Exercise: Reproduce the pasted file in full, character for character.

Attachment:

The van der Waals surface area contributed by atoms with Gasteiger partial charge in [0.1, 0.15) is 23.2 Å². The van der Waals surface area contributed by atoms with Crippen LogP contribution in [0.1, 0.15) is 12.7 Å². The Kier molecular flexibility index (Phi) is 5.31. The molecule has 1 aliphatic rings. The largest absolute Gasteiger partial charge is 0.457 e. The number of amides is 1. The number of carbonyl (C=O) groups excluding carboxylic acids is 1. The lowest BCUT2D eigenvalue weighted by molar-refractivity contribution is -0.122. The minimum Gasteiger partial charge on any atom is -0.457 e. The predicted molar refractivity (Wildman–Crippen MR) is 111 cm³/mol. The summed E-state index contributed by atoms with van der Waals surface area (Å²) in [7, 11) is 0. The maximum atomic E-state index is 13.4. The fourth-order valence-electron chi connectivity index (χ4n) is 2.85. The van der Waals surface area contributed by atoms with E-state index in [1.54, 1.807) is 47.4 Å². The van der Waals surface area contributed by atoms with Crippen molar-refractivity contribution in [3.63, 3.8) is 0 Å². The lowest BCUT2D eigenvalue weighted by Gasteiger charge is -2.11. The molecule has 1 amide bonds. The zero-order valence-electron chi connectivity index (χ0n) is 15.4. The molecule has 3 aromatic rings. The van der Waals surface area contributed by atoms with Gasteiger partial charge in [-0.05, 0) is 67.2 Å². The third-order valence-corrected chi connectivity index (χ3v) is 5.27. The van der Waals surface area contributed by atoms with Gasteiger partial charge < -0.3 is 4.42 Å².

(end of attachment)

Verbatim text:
The van der Waals surface area contributed by atoms with Gasteiger partial charge in [0.1, 0.15) is 23.2 Å². The van der Waals surface area contributed by atoms with Crippen LogP contribution in [0.1, 0.15) is 12.7 Å². The Kier molecular flexibility index (Phi) is 5.31. The molecule has 1 aliphatic rings. The largest absolute Gasteiger partial charge is 0.457 e. The number of amides is 1. The number of carbonyl (C=O) groups excluding carboxylic acids is 1. The lowest BCUT2D eigenvalue weighted by molar-refractivity contribution is -0.122. The minimum Gasteiger partial charge on any atom is -0.457 e. The predicted molar refractivity (Wildman–Crippen MR) is 111 cm³/mol. The summed E-state index contributed by atoms with van der Waals surface area (Å²) in [7, 11) is 0. The maximum atomic E-state index is 13.4. The fourth-order valence-electron chi connectivity index (χ4n) is 2.85. The van der Waals surface area contributed by atoms with E-state index in [1.54, 1.807) is 47.4 Å². The van der Waals surface area contributed by atoms with Crippen molar-refractivity contribution in [3.63, 3.8) is 0 Å². The lowest BCUT2D eigenvalue weighted by Gasteiger charge is -2.11. The molecule has 1 amide bonds. The zero-order valence-electron chi connectivity index (χ0n) is 15.4. The molecule has 3 aromatic rings. The van der Waals surface area contributed by atoms with Gasteiger partial charge in [-0.05, 0) is 67.2 Å². The third-order valence-corrected chi connectivity index (χ3v) is 5.27. The van der Waals surface area contributed by atoms with Gasteiger partial charge < -0.3 is 4.42 Å².